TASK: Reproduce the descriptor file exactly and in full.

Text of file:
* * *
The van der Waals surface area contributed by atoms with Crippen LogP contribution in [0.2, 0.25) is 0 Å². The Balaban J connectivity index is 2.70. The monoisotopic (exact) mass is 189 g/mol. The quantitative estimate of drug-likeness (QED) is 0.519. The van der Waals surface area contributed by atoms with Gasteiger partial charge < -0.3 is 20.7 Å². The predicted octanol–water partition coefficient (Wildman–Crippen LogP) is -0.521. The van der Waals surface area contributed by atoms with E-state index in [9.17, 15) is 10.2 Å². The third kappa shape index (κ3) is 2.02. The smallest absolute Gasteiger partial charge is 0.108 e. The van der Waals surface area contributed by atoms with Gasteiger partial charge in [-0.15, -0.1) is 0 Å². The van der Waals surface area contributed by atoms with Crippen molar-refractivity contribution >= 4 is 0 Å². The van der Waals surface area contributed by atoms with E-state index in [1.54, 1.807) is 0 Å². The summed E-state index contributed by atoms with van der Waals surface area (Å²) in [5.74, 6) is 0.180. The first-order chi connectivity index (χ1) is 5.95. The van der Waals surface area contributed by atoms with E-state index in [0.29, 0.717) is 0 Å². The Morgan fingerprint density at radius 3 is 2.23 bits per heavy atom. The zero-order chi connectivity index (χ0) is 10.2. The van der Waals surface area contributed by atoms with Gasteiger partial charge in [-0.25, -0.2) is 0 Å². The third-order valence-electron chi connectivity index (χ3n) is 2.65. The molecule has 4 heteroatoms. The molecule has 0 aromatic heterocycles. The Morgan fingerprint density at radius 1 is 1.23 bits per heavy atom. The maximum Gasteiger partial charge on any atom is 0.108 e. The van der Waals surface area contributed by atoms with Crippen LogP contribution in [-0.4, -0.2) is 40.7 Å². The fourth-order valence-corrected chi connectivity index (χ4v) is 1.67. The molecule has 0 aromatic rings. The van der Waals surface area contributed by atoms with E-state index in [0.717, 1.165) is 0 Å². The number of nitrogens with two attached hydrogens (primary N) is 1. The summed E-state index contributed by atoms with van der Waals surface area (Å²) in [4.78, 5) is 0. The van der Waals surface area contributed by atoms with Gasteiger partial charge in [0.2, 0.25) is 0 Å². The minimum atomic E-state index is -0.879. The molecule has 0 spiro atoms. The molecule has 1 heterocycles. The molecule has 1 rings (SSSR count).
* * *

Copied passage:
The van der Waals surface area contributed by atoms with Crippen LogP contribution in [0.2, 0.25) is 0 Å². The Balaban J connectivity index is 2.70. The monoisotopic (exact) mass is 189 g/mol. The quantitative estimate of drug-likeness (QED) is 0.519. The van der Waals surface area contributed by atoms with Gasteiger partial charge < -0.3 is 20.7 Å². The predicted octanol–water partition coefficient (Wildman–Crippen LogP) is -0.521. The van der Waals surface area contributed by atoms with E-state index in [9.17, 15) is 10.2 Å². The third kappa shape index (κ3) is 2.02. The smallest absolute Gasteiger partial charge is 0.108 e. The van der Waals surface area contributed by atoms with Gasteiger partial charge in [-0.15, -0.1) is 0 Å². The van der Waals surface area contributed by atoms with Crippen molar-refractivity contribution >= 4 is 0 Å². The van der Waals surface area contributed by atoms with E-state index in [1.54, 1.807) is 0 Å². The summed E-state index contributed by atoms with van der Waals surface area (Å²) in [5.74, 6) is 0.180. The first-order chi connectivity index (χ1) is 5.95. The van der Waals surface area contributed by atoms with E-state index in [0.29, 0.717) is 0 Å². The Morgan fingerprint density at radius 3 is 2.23 bits per heavy atom. The zero-order chi connectivity index (χ0) is 10.2. The van der Waals surface area contributed by atoms with Gasteiger partial charge in [-0.25, -0.2) is 0 Å². The third-order valence-electron chi connectivity index (χ3n) is 2.65. The molecule has 4 heteroatoms. The molecule has 0 aromatic heterocycles. The Morgan fingerprint density at radius 1 is 1.23 bits per heavy atom. The maximum Gasteiger partial charge on any atom is 0.108 e. The van der Waals surface area contributed by atoms with Crippen LogP contribution in [-0.4, -0.2) is 40.7 Å². The fourth-order valence-corrected chi connectivity index (χ4v) is 1.67. The molecule has 0 aromatic rings. The van der Waals surface area contributed by atoms with E-state index in [0.717, 1.165) is 0 Å². The number of nitrogens with two attached hydrogens (primary N) is 1. The summed E-state index contributed by atoms with van der Waals surface area (Å²) in [4.78, 5) is 0. The van der Waals surface area contributed by atoms with Gasteiger partial charge in [0.2, 0.25) is 0 Å². The minimum atomic E-state index is -0.879. The molecule has 0 spiro atoms. The molecule has 1 heterocycles. The molecule has 1 rings (SSSR count).